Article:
|By Adrian Bridgwater||
|June 19, 2009 11:00 AM EDT||
With the pending acquisition of Sun by Oracle and speculation over whether a new stream of monetization is about to tarnish and dishonor the good name of open source, industry eyes are watching the open code zone more keenly than ever to try and gauge whether a new playing field is about to surface.
Given the burgeoning acceptance of open technologies at the enterprise level, many segments of the IT sector are re-evaluating the way they view open source. The global economic slowdown and the proliferation of user-facing applications such as Firefox have also helped shape the new attitudes coming to the fore.
Open Source Magazine talks exclusively to Benoit Schillings, Chief Technologist for Nokia’s Qt Software (originally Trolltech) to get an insight into the strategic development of the company’s open approach to its cross platform application framework.
Open Source Magazine: Over the last 18 months, Qt has evolved from being a brand inside of Trolltech before Nokia acquired the company, to becoming an entity in its own right under a new parent organization. What has the transition process been like and hasn’t your technology proposition been diluted somewhat along the way as a result of these corporate shifts?
Benoit Schillings: I can understand why people might wonder how the process has been carried out and how well it has been managed, so I can tell you that great care has been taken to retain the spirit & structure of Trolltech as the cornerstone for our existence as a business and to maintain the innovation that the original company has always been recognised for.
We have of course also learned from Nokia and already benefitted from the weight of its research and development function. But far from being tied to Nokia’s overall roadmap, we have in fact gained an extra degree of freedom in our work thanks to our broadened adherence to the Lesser General Public License (LGPL) and the ability to include external contributions to our product that comes with this. We’re also now more focused on framework structures rather than worrying as much about the underlying aspects of the operating system.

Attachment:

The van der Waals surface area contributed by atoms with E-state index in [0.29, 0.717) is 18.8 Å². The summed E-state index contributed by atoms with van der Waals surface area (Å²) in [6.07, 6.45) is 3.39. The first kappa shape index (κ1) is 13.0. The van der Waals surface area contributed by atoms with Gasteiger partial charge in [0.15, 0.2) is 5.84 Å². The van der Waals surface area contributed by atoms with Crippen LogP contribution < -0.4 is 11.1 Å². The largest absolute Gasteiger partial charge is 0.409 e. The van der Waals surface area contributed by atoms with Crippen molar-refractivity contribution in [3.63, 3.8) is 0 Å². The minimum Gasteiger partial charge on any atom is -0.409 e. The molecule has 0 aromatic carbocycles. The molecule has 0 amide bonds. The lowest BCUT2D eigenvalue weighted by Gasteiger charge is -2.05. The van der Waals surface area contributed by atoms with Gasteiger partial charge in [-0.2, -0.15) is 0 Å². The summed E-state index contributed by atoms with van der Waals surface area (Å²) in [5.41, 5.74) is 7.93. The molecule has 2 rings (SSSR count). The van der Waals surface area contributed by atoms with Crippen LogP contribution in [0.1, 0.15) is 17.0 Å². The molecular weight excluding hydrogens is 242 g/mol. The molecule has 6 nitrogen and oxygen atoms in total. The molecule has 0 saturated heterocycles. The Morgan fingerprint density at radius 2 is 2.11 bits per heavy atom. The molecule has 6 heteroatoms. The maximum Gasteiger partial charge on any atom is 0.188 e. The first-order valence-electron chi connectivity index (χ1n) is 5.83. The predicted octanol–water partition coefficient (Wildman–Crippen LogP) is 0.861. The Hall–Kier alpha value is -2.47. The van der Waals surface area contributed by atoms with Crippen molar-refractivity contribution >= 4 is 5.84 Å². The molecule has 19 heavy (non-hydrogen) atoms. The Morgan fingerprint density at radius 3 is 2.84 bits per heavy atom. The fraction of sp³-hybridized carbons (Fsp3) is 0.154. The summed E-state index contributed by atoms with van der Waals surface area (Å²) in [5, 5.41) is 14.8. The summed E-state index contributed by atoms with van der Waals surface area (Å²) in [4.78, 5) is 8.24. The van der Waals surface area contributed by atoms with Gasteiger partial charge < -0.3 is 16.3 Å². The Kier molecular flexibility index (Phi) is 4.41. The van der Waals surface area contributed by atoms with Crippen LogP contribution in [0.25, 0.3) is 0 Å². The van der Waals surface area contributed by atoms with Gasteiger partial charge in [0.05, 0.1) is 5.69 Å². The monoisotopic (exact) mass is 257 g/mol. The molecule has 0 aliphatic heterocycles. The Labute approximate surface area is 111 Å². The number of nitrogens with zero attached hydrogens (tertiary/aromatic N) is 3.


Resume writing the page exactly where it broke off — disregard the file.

Open Source Magazine: Qt Software recently completed its plans to open the Qt source code repositories and to allow contributions from the developer community. What has reaction to this been like to date and what do you think the first tangible impact of this move will be?
Schillings: Just a couple of months into this process, the impact is already visible. We are now seeing improvements come to light that in the past had been carried out by our customers but were never been fully integrated. There is tangible localization of our product & tools to a variety of languages and some very interesting performance improvements, which are certainly down to open exposure to the wider development community.
Just looking at the contributions in the last couple of days I can see 17 ‘check-ins’ related to multi-touch support for instance. I can not tell you how exciting it is to see technology that you yourself have helped shape, get to a certain point and then be open sourced for extended development and refinement. You can check out the latest contributions here to see the process in action: http://qt.gitorious.org/
Open Source Magazine: You have also recently launched a web-based source code management system based on the principles of the Git and Gitorious open source version control and collaboration structure. How will this enable the community to submit patches more easily?
Schillings: The main advantage of Git is the non-centralized process that it operates with, which means that the creation of branches and experiments is easy to do with a good mechanism to merge back. This avoids some of the issues with ‘locked check-outs’, which can become a problem with large collective projects.
For those with an interest, Linus Torvalds has joked that he is a miserable sort of guy and therefore chose the somewhat inglorious name Git (which means an unpleasant person in some cultures) for his freely distributed revision control system as he always names products after himself: http://en.wikipedia.org/wiki/Git_(software)